Balon and Mitchell recovered to finish fourth after a 15 second hit penalty delayed their progress. Balon led before the mid-race safety car period, which was needed while Flewitt’s 7TSIX McLaren was recovered, before falling back behind Cottingham, Halstead and Malykhin.
Redline’s Porsche would then go wheel-to-wheel with Barwell’s Lamborghini after the stops when Mitchell was desperate for a way to pass James Dorlin. Theirs was one of the best battles in racing and the one that ultimately went the way of the 2020 champion.
Malykhin and Dorlin finished fifth overall and first in Silver-Am entries, a result that was helped by a late passing penalty for RAM Racing’s other Mercedes-AMG of John Ferguson and Ulysse de Pauw, who had away from the limits of the track once. too. Either way, they finished just behind their class title rivals in sixth.
GT4: THE YOUNG PEOPLE OF R RACING PROVE THEIR TITLE
Miller and Day proved their historic win at Snetterton was no fluke by triumphing again two races later, which – along with results elsewhere – catapulted the 16-year-old into the hunt for the GT4 title.
Marco Signoretti played the lead in qualifying but fell from pole to sixth on the opening lap. One of those who passed the Academy Mustang was Jordan Collard who lined up sixth, finished the first lap in second and then relieved Steller Motorsport’s Richard Williams from the lead the next time around.
The Toyota stayed in the lead for the remainder of a stint interrupted by the safety car, but couldn’t shake off a train of drivers led by Miller, the recovering Signoretti and Orton who all passed Williams during the lap. first hour.
Williams then pitted at the first opportunity while the rest of the top four pitted one lap later. The Academy’s passing penalty meant Matt Cowley rejoined eighth, which lifted Hopkins to a provisional podium spot behind newly installed day and race leader Edgar.
But all three were quickly caught by a fast-paced Sennan Fielding who had set the fastest time in qualifying. The Audi passed Team Parker’s Porsche and then Aston Martin R Racing before a 10-second penalty was awarded to Steller for a pit stop safety breach.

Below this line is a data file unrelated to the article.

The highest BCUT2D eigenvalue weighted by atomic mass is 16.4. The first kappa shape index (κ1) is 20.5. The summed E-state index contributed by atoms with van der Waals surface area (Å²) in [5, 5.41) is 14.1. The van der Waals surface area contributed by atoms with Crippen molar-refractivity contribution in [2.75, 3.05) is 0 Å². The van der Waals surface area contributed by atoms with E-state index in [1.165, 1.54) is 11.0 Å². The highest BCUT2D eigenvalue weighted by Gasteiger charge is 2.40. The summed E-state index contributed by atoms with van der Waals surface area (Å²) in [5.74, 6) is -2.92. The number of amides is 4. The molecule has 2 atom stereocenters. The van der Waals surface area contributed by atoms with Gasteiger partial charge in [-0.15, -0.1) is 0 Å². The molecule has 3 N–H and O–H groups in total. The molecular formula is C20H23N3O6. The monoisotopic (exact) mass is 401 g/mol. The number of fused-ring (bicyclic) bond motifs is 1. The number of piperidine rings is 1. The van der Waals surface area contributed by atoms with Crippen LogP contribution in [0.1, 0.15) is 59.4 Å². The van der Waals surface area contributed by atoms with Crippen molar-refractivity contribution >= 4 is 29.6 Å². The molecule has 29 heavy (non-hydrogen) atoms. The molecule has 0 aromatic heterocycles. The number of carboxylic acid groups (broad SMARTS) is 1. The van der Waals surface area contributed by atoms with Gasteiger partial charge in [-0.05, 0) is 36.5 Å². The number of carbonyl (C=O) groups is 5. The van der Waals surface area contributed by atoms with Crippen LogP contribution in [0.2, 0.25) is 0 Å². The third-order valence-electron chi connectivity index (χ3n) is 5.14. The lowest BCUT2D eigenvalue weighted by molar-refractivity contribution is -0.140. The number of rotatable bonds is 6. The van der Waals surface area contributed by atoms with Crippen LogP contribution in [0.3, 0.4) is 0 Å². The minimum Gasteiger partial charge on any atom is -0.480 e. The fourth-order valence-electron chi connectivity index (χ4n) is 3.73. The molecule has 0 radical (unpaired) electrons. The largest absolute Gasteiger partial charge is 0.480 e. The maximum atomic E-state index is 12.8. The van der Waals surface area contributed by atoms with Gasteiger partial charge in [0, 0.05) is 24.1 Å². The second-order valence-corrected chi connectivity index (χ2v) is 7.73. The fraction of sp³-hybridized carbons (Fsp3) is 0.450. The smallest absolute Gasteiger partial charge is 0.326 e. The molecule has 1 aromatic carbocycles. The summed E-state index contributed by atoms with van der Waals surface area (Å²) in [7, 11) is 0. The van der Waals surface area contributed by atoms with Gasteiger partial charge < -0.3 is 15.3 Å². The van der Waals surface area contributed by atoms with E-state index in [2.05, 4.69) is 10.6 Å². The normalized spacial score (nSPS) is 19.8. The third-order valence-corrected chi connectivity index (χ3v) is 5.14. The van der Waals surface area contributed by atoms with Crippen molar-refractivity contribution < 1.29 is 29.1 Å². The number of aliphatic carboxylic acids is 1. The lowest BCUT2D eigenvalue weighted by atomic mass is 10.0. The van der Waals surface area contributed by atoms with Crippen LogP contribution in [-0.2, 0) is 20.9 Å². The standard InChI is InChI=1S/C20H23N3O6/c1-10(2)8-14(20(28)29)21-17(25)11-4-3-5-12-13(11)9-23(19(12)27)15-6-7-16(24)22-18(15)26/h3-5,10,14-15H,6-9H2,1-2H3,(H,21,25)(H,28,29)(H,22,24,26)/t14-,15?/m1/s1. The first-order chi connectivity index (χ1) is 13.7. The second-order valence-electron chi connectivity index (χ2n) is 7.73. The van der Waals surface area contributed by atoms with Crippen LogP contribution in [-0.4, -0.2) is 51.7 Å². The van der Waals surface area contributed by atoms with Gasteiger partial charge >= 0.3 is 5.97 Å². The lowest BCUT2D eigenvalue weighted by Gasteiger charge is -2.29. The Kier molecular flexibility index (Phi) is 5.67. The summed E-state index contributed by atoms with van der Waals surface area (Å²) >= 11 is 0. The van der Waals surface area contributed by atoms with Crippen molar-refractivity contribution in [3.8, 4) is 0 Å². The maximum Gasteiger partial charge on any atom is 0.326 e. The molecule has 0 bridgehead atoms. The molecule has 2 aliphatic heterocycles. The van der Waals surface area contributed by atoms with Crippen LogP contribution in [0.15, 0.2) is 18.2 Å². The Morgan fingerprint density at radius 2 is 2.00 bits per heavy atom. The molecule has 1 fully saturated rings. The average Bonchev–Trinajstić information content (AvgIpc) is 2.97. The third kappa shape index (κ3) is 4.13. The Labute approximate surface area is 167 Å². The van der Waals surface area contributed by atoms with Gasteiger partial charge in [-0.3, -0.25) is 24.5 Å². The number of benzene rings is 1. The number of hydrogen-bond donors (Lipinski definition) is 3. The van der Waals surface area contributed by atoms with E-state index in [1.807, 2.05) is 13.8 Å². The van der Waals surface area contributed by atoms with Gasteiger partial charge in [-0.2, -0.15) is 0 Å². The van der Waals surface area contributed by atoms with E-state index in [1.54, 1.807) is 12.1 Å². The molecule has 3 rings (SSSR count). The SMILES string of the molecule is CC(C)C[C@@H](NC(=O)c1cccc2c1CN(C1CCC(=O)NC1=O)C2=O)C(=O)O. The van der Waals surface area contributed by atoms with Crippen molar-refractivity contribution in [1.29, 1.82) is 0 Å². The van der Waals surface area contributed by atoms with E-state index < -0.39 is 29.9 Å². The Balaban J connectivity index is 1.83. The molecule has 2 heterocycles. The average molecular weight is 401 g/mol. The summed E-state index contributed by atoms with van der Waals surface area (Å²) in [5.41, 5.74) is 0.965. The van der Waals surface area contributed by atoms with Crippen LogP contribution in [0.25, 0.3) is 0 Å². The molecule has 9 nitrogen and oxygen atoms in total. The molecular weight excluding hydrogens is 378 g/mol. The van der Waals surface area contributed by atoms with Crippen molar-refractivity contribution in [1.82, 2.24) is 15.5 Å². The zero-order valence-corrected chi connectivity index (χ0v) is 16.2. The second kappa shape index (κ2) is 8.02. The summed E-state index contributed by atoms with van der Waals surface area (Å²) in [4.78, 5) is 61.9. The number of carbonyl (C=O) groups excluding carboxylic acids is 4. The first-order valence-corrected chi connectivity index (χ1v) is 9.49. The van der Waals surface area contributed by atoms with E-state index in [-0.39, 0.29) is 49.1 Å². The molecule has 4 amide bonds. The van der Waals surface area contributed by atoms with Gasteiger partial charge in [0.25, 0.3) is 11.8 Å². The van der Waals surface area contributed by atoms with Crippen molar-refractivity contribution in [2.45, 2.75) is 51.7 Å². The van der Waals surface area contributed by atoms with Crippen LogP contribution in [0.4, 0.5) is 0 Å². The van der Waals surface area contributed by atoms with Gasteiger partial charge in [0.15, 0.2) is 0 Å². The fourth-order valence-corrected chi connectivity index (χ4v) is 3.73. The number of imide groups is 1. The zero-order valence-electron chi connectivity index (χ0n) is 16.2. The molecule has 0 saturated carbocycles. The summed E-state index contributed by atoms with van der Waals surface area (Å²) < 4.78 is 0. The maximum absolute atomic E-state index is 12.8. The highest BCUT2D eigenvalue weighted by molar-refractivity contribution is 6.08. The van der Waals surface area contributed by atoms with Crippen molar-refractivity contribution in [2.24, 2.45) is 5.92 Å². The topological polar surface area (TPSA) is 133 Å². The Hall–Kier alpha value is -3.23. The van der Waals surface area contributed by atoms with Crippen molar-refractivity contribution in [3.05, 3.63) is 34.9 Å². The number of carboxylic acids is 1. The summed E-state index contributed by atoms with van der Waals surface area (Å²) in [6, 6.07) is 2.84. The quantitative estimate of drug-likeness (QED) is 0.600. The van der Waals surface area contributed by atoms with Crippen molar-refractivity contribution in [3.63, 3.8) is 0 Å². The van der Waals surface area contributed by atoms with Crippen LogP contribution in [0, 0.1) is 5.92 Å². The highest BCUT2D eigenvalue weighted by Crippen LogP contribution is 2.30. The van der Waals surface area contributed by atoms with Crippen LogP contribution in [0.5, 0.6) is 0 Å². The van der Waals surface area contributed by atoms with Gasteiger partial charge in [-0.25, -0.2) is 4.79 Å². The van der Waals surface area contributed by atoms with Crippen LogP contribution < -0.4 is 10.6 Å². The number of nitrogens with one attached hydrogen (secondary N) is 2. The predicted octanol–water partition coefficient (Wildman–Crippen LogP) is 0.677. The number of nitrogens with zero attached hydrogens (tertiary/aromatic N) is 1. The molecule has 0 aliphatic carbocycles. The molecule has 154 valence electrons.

Edgar’s relief will be short-lived, however, despite his valiant efforts to fend off Day, who eventually found a way past the Supra with 28 minutes of the two hours remaining. Hopkins was next, but he also found the Toyota to be a badass, which helped Bobby Trundley shut them down.
The BRIT team McLaren finished the first stint in 12th position, but moved up the standings thanks to its shorter minimum stop time and driver change without penalty. Trundley thus won fifth and resolutely defended Darren Turner’s place. But as the stint developed, the McLaren began to pull away and achieve a podium finish in the overall standings once Fielding served his stoppage penalty.
There were less than 10 minutes left when the second, third and fourth place cars drove together. But when Hopkins finally found a way through, Edgar’s resistance was broken and Trundley leapt to claim the final step on the grandstand alongside his co-driver Morgan.
Attention then turned to Fielding, who had made significant progress since moving up to eighth place. He and Turner quickly headed for the Toyota, which enjoyed a slim advantage at the start of what became a frantic final lap between the trio. But as the Audi managed to move into fourth – a potentially decisive moment in this year’s title battle – Edgar trailed Turner by just 0.077 seconds.
The Academy passing penalty left Cowley and Signoretti seventh, one place ahead of Herberth’s guest Porsche.
The GT4 classification is not affected by the provisional result at Spa, which will only impact the GT3 category. As such, only two points now unofficially cover the top three crews. Topham and Turner remain first at 116.5, while the victory lifted Miller and Day into second place – one point ahead of Williams and Fielding.
There are just two races left in this year’s Intelligent Money British GT Championship campaign, which continues at Brands Hatch on September 10-11.